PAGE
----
ARCHIVAL WEBSITE
You are viewing the archived website of Pond Dynamics / Aquaculture CRSP. When using this website, please understand that links may be broken and content may be out of date. You can view more information on the continuation of PD/A CRSP research archived at AquaFish Innovation Lab.
8RCR3B - Detection of MT in Pond Water after Treatment with MT Food
PD/A CRSP Seventeenth Annual Technical Report
Previous Section
Table of Contents
Next Section


Cite as: [Author(s), 2000. Title.] In: K. McElwee, D. Burke, M. Niles, X. Cummings, and H. Egna (Editors), Seventeenth Annual Technical Report. Pond Dynamics/Aquaculture CRSP, Oregon State University, Corvallis, Oregon, [pp. ___.]

Detection of MT in Pond Water after Treatment with MT Food

Eighth Work Plan, Reproduction Control Research 3B (8RCR3B)
Final Report

R.P. Phelps
Department of Fisheries and Allied Aquacultures
Auburn University, Alabama, USA

M.S. Fitzpatrick and W.M. Contreras-Sánchez
Department of Fisheries and Wildlife
Oregon State University
Corvallis, Oregon, USA

R.L. Warrington and J.T. Arndt
Department of Fisheries and Allied Aquacultures
Auburn University, Alabama, USA

Abstract

The objective of the study was to determine if methyltestosterone (MT) can be detected in the treatment environment and, if so, for how long after treatment. Oreochromis niloticus fry with a mean initial length of 9.5 mm were stocked into adjacent cages in an earthen pond at Auburn University, Alabama, at 2,000 fry cage-1 and fed for 28 days a feed containing 60 mg MT kg-1 or a non-treated feed. At the end of the controlled feeding period both sets of fish were harvested, and growth and survival were determined. Fish were returned to their respective hapas and fed a non-hormone treated feed for additional growth until a mean total length of approximately 5 cm was reached. A sample of 100 fish from each hapa was preserved in 10% formalin and the sex was determined. Water and soil samples from the treatment pond were taken prior to, during, and after the hormone administration period. Water samples (collected approximately 10 cm below the surface) were taken weekly from within the cage receiving hormone-treated feed and the cage receiving non-treated feed. At the same time intervals water samples were taken at 2, 5, and 10 m from the cage receiving hormone-treated feed. Soil samples were taken of the upper 5 cm of soil at the same locations at which water samples were taken; samples were collected from under the cages and from the pond bottom at the distances specified above. Soil and water samples were analyzed at Oregon State University. There was no evidence that MT altered the sex ratio of non-target tilapia held in the same pond as and confined near fish receiving MT. The treated population was 91% male, 5% female and 4% intersex. Fish held in an adjacent cage approximately 50 cm away and fed a non-hormone-treated diet had a sex ratio of 48% males and 52% females. Mean MT concentration in the water sampled within MT-treated or non-treated cages did not differ (P = 0.14). Pretreatment MT concentration in the water column was 8.0 ± 5.7 pg g-1, and values within the treatment cage were similar except for one sample during the treatment period. The radioimmunoassay when used with soil cross-reacted with other materials in addition to MT. Pretreatment soil samples from the pond, which had no previous history of MT administration, had a concentration of 875 ± 147 pg g-1. The highest concentration of MT indicated (1,417 pg g-1) was from a soil sample beneath the cage receiving the non-treated feed.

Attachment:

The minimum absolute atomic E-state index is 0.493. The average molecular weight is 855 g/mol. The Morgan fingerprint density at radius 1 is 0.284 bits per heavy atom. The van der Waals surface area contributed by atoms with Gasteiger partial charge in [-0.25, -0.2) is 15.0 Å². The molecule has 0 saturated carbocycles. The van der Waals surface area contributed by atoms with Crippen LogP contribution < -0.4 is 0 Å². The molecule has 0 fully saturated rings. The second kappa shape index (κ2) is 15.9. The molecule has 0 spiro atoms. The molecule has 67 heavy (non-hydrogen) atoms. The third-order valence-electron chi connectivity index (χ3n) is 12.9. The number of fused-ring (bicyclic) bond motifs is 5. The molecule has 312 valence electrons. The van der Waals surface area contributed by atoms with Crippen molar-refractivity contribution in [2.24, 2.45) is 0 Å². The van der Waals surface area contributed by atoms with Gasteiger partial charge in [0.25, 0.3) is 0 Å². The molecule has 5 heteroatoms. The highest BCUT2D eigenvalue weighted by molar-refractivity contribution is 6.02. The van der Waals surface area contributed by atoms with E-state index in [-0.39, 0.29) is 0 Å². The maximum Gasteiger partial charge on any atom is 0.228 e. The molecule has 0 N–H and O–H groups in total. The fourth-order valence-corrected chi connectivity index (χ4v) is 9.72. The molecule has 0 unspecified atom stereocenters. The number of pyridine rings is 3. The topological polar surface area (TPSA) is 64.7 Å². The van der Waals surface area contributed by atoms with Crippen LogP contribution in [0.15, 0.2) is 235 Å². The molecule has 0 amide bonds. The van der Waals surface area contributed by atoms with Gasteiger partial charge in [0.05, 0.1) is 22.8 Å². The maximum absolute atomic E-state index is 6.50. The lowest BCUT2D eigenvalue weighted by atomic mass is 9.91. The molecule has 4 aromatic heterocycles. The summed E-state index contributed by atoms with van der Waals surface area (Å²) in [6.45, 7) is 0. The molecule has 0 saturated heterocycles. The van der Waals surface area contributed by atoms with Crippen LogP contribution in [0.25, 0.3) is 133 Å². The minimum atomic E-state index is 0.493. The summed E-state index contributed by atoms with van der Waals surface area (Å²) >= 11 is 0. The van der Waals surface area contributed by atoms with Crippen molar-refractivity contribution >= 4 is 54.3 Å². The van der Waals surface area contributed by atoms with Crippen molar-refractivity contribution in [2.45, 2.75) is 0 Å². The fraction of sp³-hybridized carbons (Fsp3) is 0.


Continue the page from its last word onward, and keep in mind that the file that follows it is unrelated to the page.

Introduction

The use of all-male populations of tilapia for culture offers several important advantages, including enhanced growth (males grow faster and larger than females) and prevention of unwanted reproduction, which diverts energy away from somatic growth. Treatment with 17alpha-methyltestosterone (MT)-impregnated food has been shown to be an effective means of producing all-male tilapia populations. However, there exists the possibility of steroid loss into the treatment environment from uneaten or unmetabolized food and a risk of unintended exposure of fish or other non-target organisms.

Budworth and Senger (1993) reported on fish-to-fish testosterone transfer in a two-tank recirculating-water system. MT-exposed non-target fish had significantly higher plasma testosterone concentrations than non-exposed control fish during weeks 1 to 3, and no significant difference was detected between MT-exposed and control fish during week 4. In another recirculating system study, common carp (Cyprinus carpio) in one tank were fed an androgen-treated diet, while fish in another tank within the same system were fed an androgen-free diet. Both sets of fish developed skewed sex ratios (Gomelsky et al., 1994). It is clear that unmetabolized MT and metabolites of MT, both excreted by the target fish, can accumulate in the water of recirculating systems. The degree of accumulation appears to depend on the frequency and dose of MT administered to the target fish.